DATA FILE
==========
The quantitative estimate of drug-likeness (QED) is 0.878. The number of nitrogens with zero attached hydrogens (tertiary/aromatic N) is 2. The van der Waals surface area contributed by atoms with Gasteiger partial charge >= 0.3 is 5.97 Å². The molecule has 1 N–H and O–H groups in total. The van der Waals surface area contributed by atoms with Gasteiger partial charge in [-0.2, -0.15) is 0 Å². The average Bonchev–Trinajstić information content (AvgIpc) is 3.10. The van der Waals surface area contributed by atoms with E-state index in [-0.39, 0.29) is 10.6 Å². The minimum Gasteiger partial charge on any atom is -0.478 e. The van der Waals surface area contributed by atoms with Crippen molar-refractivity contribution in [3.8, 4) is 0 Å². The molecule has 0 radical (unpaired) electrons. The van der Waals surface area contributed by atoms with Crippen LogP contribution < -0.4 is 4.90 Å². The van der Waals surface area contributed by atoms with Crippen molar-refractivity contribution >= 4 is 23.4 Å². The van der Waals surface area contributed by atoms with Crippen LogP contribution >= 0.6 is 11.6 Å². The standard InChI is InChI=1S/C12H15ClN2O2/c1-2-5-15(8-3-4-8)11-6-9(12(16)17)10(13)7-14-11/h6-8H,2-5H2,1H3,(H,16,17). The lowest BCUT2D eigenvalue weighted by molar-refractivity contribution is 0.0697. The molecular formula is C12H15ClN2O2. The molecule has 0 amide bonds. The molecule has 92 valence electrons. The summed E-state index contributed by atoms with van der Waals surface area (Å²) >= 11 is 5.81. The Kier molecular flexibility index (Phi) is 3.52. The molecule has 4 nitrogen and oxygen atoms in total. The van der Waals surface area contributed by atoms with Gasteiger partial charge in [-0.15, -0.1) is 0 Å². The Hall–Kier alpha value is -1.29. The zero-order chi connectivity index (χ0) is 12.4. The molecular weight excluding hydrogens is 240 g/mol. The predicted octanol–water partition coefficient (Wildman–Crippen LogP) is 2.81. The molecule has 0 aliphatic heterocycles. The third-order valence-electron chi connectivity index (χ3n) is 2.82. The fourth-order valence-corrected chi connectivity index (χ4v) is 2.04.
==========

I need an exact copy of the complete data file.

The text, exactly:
The quantitative estimate of drug-likeness (QED) is 0.878. The number of nitrogens with zero attached hydrogens (tertiary/aromatic N) is 2. The van der Waals surface area contributed by atoms with Gasteiger partial charge >= 0.3 is 5.97 Å². The molecule has 1 N–H and O–H groups in total. The van der Waals surface area contributed by atoms with Gasteiger partial charge in [-0.2, -0.15) is 0 Å². The average Bonchev–Trinajstić information content (AvgIpc) is 3.10. The van der Waals surface area contributed by atoms with E-state index in [-0.39, 0.29) is 10.6 Å². The minimum Gasteiger partial charge on any atom is -0.478 e. The van der Waals surface area contributed by atoms with Crippen molar-refractivity contribution in [3.8, 4) is 0 Å². The molecule has 0 radical (unpaired) electrons. The van der Waals surface area contributed by atoms with Crippen LogP contribution < -0.4 is 4.90 Å². The van der Waals surface area contributed by atoms with Crippen molar-refractivity contribution >= 4 is 23.4 Å². The van der Waals surface area contributed by atoms with Crippen LogP contribution >= 0.6 is 11.6 Å². The standard InChI is InChI=1S/C12H15ClN2O2/c1-2-5-15(8-3-4-8)11-6-9(12(16)17)10(13)7-14-11/h6-8H,2-5H2,1H3,(H,16,17). The lowest BCUT2D eigenvalue weighted by molar-refractivity contribution is 0.0697. The molecular formula is C12H15ClN2O2. The molecule has 0 amide bonds. The molecule has 92 valence electrons. The summed E-state index contributed by atoms with van der Waals surface area (Å²) >= 11 is 5.81. The Kier molecular flexibility index (Phi) is 3.52. The molecule has 4 nitrogen and oxygen atoms in total. The van der Waals surface area contributed by atoms with Gasteiger partial charge in [-0.15, -0.1) is 0 Å². The Hall–Kier alpha value is -1.29. The zero-order chi connectivity index (χ0) is 12.4. The molecular weight excluding hydrogens is 240 g/mol. The predicted octanol–water partition coefficient (Wildman–Crippen LogP) is 2.81. The molecule has 0 aliphatic heterocycles. The third-order valence-electron chi connectivity index (χ3n) is 2.82. The fourth-order valence-corrected chi connectivity index (χ4v) is 2.04.